'Bare Minimum Monday' Is Taking Off – But Does It Really Help Relieve Work Stress?

The TikTok trend revolves around banishing those Sunday blues.
Young blonde man having a break from work at home. He is looking at the phone.
Maca and Naca via Getty Images
Young blonde man having a break from work at home. He is looking at the phone.

Monday gets a very bad rep for most employees. After a weekend which almost definitely went by too quickly, the beginning of the work week feels... pretty dreadful.

It’s why many people say they experience a spike in anxiety the day before, also known as the “Sunday blues” or the “Sunday scaries”, where they’re full of apprehension about the coming days.

A LinkedIn survey from 2018 said over 90% of millennials and Gen Z workers say they experience these feelings, along with 80% of professionals overall.

So you can understand why TikToker Marisa Jo’s new idea has taken off.

Her videos promoting ‘Bare Minimum Mondays’ have gone viral with nearly 470 million views – while the hashtag #bareminimummonday now has more than 140,000 views.

The concept depends on *not* over-achieving on Mondays. You just have to “condense your to do list as much as possible”, according to the TikToker, creating more realistic goals for yourself, removing unnecessary pressure to put on yourself.

In one video, she explained: “Where can you be a little bit nicer to yourself today, where can you cut yourself some slack?”

In another video, Marisa Jo explained that the concept was a “rejection of all the pressure I felt on Sunday and Monday”, and the idea that “productivity is more important than my wellbeing”.

“I had to tell myself to do the bare minimum in order to not make myself sick over how productive I was being.”

She claimed that when you introduce this change, the “pressure was gone, your work was easier, and you felt better”.

The mammoth tasks you tell yourself to do on Monday no longer looks so daunting. Think of it as easing yourself into your work week.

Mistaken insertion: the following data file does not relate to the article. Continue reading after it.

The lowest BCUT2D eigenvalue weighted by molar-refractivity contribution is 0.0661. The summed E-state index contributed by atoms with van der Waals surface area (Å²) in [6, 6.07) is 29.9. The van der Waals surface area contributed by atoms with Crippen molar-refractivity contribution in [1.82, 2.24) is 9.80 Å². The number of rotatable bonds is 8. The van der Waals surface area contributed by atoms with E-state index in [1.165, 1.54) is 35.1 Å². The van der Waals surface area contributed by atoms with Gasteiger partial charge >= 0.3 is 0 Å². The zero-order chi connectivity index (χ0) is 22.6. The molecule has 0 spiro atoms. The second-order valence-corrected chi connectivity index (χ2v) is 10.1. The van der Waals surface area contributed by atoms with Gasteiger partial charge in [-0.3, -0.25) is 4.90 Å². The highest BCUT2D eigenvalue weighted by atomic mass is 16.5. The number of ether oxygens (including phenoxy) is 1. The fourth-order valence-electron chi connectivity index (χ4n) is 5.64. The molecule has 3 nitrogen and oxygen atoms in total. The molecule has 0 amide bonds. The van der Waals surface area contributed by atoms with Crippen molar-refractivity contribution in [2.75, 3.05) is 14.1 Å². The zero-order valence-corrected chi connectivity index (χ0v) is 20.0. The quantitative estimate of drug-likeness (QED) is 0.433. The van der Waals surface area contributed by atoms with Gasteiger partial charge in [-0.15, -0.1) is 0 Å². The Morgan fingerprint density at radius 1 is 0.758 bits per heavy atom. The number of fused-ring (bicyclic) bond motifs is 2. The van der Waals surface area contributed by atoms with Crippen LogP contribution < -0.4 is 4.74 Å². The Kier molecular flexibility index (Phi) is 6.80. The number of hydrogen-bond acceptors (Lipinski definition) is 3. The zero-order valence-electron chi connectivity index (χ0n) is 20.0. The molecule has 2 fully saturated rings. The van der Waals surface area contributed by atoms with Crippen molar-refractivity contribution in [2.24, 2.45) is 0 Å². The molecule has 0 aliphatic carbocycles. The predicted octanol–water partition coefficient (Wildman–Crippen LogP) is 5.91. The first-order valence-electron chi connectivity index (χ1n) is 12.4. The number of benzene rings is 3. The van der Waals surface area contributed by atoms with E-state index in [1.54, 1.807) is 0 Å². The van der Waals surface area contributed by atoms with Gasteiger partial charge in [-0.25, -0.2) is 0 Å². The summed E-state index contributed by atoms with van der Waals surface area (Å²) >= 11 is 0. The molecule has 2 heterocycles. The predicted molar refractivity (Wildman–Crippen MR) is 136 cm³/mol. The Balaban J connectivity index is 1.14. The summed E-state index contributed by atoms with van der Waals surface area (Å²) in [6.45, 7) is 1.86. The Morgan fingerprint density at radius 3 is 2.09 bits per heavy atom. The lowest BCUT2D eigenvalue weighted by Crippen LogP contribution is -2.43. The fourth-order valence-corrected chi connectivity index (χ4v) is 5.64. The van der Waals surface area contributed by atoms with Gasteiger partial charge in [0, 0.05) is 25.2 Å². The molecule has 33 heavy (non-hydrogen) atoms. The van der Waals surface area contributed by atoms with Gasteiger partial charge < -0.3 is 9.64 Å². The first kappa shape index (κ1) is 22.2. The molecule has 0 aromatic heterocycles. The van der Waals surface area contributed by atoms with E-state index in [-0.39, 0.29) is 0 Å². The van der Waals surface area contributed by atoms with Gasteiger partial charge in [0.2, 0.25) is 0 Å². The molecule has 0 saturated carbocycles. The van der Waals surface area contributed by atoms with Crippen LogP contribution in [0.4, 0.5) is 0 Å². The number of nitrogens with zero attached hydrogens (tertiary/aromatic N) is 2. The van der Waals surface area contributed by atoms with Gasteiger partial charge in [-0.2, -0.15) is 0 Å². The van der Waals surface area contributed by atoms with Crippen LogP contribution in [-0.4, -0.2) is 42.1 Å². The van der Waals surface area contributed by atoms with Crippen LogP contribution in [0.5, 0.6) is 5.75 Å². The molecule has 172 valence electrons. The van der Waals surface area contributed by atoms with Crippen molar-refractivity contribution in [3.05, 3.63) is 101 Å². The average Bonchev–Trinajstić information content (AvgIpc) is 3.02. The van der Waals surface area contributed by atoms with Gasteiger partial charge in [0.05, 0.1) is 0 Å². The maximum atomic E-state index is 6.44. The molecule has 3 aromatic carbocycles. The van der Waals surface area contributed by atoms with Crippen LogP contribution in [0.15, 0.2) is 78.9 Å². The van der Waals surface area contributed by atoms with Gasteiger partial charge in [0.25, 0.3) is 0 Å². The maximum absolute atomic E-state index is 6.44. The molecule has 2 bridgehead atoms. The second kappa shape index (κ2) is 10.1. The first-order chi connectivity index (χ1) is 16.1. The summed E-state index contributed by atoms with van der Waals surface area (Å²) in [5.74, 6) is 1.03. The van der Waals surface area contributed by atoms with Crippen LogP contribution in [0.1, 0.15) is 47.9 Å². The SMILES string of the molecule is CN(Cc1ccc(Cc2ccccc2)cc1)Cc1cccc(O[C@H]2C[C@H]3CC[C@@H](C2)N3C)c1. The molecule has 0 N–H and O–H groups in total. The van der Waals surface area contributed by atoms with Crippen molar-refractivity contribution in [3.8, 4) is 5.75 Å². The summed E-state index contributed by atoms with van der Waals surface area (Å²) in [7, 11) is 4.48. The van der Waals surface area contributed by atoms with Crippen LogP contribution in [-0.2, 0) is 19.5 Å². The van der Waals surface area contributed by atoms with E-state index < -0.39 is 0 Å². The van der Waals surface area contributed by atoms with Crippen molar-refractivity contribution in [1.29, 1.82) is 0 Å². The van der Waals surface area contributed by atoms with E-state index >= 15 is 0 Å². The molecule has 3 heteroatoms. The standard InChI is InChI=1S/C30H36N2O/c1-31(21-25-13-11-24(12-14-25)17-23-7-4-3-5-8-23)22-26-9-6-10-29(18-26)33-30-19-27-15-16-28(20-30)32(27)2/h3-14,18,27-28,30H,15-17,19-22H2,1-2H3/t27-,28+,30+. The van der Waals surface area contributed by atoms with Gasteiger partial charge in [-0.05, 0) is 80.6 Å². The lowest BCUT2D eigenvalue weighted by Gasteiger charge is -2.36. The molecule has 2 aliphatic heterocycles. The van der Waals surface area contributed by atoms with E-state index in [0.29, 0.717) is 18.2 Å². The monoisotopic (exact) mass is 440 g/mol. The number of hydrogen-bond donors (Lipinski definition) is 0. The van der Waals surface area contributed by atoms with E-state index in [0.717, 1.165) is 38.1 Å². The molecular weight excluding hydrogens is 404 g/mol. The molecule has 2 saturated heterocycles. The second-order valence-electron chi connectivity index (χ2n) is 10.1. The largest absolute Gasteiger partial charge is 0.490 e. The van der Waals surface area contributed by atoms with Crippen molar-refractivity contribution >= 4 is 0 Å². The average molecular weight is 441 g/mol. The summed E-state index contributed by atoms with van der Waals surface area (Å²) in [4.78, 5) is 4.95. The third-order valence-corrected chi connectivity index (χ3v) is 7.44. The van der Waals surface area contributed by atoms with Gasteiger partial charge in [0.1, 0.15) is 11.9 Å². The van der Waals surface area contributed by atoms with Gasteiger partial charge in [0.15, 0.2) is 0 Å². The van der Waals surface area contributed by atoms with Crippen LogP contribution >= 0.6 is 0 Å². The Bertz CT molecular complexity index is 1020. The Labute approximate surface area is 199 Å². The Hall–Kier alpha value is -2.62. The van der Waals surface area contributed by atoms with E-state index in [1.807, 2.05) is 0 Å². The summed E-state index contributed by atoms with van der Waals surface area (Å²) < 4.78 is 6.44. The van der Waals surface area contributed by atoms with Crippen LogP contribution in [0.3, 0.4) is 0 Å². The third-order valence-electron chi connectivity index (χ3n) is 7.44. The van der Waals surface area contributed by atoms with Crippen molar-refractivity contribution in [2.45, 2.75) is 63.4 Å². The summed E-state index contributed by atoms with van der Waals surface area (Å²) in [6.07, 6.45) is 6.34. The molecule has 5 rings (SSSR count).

Referring to other workplace trends such as quiet quitting, Marisa Jo also told her TikTok audience: “I think we’re seeing a rejection of hustle culture manifest in lots of different ways and bare minimum Monday is one of them.”

But does it actually work?

Well, workplace solutions expert and CEO of Officeology, Adam Butler, said it just might.

In an email, he explained: “The ‘Sunday scaries’ can be something we all battle with, regardless of how passionate we are about our jobs. However, I think this new ‘hack’ to help cope with the first day of the working week does have its benefits.”

He said that by prioritising your essential tasks, “rather than focusing on everything else you have going on in the week, it helps to reduce feelings of overwhelm and makes your Monday to-do list more manageable”.

Butler added that this would result in a sense of accomplishment without overdoing it.

He also suggested setting time aside in your Monday lunch break to go for a walk or focus on a hobby for half an hour.

“By having an activity planned that you enjoy, it can ease the Sunday night fear and increase productivity.”

The expert suggested that employers can get in on this trend too, by introducing things like “no-meeting Mondays”, or encouraging workers “to block out focus time”.